Experian criticized for sending credit freeze PINs through email

Experian is being criticized for allowing consumers to get their credit freeze PINs through email after answering questions that mostly involve information already leaked by Equifax and others. The PINs are used to unfreeze one's credit, making it possible to seek loans and other similar things. Many consumers have put a freeze on their credit in light of the massive Equifax data leak.

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Equifax team accidentally sent some people to a phishing website

Equifax team accidentally sent some people to a phishing website

Equifax has been heavily criticized over its decision to use a separate website for its data breach info, and it just demonstrated the reason why: it is easy for people to get the address mixed up with other similar websites set up by scammers or anyone else. Some Equifax team members were spotted erroneously pointing concerned people to a phishing website with a domain name similar to the official one Equifax is using.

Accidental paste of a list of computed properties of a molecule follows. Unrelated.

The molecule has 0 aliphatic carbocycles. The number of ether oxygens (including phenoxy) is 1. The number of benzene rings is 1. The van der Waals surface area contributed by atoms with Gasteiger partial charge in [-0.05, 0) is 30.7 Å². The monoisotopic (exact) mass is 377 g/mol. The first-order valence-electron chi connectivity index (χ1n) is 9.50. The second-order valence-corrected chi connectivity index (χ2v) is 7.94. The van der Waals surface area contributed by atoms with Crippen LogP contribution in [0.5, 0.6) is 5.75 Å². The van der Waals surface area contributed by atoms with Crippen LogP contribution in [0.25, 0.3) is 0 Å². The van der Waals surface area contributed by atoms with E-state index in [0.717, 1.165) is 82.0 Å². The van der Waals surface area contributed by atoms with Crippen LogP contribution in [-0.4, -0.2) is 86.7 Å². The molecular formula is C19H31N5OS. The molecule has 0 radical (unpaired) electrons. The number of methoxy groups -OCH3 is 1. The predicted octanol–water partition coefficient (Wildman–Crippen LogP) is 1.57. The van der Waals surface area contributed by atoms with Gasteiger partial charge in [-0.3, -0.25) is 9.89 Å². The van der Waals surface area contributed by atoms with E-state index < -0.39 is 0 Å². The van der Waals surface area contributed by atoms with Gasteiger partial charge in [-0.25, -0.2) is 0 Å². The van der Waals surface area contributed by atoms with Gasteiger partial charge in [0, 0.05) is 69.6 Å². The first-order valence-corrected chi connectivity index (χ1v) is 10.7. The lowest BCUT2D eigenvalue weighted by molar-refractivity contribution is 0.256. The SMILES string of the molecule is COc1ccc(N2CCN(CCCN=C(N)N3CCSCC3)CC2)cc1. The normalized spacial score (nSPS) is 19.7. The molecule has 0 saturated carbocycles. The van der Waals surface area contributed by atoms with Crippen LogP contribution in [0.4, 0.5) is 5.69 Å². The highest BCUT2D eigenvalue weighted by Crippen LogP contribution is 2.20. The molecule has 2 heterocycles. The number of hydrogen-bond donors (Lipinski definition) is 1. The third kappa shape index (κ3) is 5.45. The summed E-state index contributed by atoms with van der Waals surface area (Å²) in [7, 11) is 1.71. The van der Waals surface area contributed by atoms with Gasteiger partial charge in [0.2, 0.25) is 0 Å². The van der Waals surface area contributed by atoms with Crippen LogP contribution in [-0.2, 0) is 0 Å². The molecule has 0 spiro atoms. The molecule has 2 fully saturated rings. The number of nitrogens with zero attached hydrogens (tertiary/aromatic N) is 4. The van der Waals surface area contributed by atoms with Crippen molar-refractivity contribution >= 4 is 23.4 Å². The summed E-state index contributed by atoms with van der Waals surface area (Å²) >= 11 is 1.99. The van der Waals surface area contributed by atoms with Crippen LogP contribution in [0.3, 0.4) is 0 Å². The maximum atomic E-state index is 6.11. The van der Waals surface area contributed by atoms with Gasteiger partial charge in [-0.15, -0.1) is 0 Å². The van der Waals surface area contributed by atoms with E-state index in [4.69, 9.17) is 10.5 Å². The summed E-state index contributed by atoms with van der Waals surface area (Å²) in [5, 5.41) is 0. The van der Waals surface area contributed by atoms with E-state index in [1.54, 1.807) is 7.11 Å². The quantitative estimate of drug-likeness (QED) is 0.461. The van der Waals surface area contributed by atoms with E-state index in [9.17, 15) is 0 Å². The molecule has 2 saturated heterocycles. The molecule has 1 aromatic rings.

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Twitter transparency report details crackdown on abusive accounts

Twitter transparency report details crackdown on abusive accounts

Twitter has released its most recent transparency report, and in it we see that most of the allegedly abusive accounts reported to it for terms of service violations were allowed to stay live on the service. The reasons vary, according to Twitter, and include things like the company failing to find evidence of content that violated the company terms, as well as a failure on the reporter's part to identify which content was in violation of Twitter's TOS.

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T-Mobile Unlimited plan limit could be raised to 50GB

T-Mobile Unlimited plan limit could be raised to 50GB

The Un-carrier might be at it again and its next move could definitely give its rivals and their subscribers pause for thought. Although “unlimited” these days no longer really means what the word literally means, T-Mobile seems to be doing everything it can to make it close enough. A recent tip says that as early as Wednesday, the network’s deprioritization limit, a.k.a. the Fair Usage Threshold, could be raised to as much as 50 GB, more than double its paltry initial limit of 23 GB, and definitely more than what its competitors are offering.